Sole Physical/Legal Custody: Move Away Order. California ?
I have sole custody of my daughter. The mother has supervised visits twice a week for 1 hour. So far out of 50 visits she has seen our daughter only 4 times. I have asked her every Sunday and Thursdays for the past 7 months if she is going to see our daughter for the visit and she never replies. She only replies to tell me that I’m dumb for following the court order that I should make my own decisions. I’m trying to move back home with my family. I follow the custody order and I sent her a notice of my intent to move 45 days before the move , I sent the mail certified and with signature confirmation . The mail was received and signed but she still hasn’t done anything about it , she is ignoring the fact that I’m trying to move. Should I still move if she doesn’t object to the move ? I also added a need parenting plan on the notice. I was advice by a Paralegal from the Los Angeles Court that read the final order , that is fine for me to move if the mother doesn’t object, but I’m worry about just moving. Also during the custody battle it was always mention: our second child’s passing away during her care, alcohol abuse , drug abuse, mental illness and previous domestic violence.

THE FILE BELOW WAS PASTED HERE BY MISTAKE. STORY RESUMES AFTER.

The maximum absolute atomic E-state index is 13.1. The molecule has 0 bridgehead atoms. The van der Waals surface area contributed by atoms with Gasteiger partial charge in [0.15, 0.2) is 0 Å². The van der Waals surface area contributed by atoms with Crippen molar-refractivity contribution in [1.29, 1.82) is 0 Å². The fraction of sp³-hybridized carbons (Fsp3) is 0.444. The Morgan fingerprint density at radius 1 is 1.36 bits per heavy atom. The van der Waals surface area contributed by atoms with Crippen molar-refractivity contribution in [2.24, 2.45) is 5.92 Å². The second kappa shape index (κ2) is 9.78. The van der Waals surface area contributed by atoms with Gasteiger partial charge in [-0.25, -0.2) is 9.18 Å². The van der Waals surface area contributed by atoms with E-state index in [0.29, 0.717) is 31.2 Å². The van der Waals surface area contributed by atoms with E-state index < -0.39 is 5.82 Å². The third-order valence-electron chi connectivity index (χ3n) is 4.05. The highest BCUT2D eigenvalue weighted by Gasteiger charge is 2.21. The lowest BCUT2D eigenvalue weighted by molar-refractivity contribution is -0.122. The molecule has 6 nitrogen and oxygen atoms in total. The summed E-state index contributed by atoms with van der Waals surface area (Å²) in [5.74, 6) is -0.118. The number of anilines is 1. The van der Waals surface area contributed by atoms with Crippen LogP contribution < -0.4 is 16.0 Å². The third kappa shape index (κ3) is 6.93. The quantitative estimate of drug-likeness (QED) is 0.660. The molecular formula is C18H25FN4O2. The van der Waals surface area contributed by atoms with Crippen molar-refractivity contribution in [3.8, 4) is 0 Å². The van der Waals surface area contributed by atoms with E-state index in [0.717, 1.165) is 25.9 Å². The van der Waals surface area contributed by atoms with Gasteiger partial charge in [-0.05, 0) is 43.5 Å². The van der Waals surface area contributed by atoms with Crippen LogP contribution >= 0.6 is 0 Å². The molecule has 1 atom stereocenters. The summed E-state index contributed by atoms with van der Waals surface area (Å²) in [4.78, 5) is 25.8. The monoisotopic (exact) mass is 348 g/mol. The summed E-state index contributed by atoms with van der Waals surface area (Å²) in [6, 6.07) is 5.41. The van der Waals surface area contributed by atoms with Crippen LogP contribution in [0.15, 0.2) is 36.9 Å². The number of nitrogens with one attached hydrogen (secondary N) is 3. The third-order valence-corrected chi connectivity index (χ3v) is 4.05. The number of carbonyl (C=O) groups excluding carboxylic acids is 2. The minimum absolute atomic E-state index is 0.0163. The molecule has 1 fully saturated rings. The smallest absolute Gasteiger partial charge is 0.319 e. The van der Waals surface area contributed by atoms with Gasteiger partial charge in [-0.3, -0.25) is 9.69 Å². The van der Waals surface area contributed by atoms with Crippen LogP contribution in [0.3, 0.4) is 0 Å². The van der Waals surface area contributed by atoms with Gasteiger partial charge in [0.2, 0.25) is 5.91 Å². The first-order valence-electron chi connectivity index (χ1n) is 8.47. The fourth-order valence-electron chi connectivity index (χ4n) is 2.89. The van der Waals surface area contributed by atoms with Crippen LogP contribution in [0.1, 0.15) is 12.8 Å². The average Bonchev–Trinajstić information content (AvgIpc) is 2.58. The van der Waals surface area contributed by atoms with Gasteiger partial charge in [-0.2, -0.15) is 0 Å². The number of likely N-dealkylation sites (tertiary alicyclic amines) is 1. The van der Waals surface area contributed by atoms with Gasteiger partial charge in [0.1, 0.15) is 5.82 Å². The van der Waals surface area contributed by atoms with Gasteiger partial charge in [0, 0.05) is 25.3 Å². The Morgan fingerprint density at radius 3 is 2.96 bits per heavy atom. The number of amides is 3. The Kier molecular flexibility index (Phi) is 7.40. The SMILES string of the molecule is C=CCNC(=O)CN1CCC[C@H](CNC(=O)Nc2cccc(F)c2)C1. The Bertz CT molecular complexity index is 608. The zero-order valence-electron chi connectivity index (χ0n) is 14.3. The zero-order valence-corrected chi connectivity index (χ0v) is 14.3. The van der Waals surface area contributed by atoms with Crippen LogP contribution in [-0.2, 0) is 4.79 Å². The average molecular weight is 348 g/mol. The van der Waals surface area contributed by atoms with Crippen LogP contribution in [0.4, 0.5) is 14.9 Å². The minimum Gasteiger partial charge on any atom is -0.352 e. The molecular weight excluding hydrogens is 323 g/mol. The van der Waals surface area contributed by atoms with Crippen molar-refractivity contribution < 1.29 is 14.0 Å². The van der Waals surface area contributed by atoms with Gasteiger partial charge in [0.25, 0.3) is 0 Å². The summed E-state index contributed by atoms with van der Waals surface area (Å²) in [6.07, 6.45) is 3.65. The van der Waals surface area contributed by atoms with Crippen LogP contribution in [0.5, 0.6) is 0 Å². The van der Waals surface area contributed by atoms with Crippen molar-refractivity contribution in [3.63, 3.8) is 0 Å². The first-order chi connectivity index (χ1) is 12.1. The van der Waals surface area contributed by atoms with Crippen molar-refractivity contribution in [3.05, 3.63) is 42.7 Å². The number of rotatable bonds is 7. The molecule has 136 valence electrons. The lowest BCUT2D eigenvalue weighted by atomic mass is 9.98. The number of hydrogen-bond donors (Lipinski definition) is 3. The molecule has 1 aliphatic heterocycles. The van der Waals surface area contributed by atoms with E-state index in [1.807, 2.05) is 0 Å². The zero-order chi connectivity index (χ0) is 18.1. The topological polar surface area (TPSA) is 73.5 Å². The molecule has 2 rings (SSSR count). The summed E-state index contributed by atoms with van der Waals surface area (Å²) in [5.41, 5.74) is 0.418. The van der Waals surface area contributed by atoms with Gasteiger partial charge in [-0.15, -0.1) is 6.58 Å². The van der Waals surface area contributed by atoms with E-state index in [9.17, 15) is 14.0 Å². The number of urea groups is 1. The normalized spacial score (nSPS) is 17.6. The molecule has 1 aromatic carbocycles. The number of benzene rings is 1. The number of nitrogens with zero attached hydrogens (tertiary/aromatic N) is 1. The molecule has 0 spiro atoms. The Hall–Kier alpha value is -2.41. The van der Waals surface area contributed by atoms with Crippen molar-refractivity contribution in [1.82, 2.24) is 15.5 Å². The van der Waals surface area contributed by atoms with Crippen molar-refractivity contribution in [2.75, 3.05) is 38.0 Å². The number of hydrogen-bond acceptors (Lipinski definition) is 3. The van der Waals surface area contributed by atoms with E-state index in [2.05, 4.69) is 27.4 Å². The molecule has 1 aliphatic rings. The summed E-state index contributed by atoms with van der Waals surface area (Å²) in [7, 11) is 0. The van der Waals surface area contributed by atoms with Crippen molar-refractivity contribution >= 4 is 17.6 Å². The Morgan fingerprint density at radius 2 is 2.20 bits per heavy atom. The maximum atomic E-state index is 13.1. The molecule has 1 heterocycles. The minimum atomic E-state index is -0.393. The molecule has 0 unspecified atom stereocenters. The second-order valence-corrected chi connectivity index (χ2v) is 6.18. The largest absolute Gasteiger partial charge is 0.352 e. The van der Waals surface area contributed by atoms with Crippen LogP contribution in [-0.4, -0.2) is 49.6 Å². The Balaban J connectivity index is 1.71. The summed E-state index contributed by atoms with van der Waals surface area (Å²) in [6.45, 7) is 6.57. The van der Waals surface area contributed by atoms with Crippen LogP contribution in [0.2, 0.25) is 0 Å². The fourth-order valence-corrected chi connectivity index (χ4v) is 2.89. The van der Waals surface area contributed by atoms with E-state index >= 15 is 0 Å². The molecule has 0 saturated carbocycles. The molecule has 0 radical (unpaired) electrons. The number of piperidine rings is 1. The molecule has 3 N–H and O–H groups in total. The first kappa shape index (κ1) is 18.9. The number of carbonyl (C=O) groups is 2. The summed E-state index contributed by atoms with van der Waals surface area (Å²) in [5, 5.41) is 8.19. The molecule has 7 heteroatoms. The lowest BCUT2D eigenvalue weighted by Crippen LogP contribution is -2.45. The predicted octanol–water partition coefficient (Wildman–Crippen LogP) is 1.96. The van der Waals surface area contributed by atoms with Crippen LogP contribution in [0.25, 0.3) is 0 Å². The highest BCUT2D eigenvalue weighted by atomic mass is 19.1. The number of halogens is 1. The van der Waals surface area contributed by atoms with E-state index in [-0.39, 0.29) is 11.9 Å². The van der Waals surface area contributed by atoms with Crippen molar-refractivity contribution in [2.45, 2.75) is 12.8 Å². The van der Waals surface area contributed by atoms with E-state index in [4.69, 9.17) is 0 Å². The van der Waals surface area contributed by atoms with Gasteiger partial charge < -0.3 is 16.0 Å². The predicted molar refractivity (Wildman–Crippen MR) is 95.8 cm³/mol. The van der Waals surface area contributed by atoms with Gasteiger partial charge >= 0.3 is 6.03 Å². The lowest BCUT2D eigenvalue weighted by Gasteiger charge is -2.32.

1 Answer from Attorneys
It is impossible to answer this without reviewing the current order. Generally, however, a motion for a revised order is required before any move that would prevent compliance with the existing order, or make it meaningfully more difficult for the non-custodial parent to exercise their visitation rights under the existing order. That the non-custodial parent has declined to avail herself of her visitation rights is a relevant factor in deciding whether a move away modification will be granted, but it generally does not automatically grant the right to move, if the move would prevent or make it difficult for her to have visitation if she chooses. So unless you have a pretty unusual order, it sounds like you have a very good case for a move away, but would still need to get a court modification of the custody order to do so legally.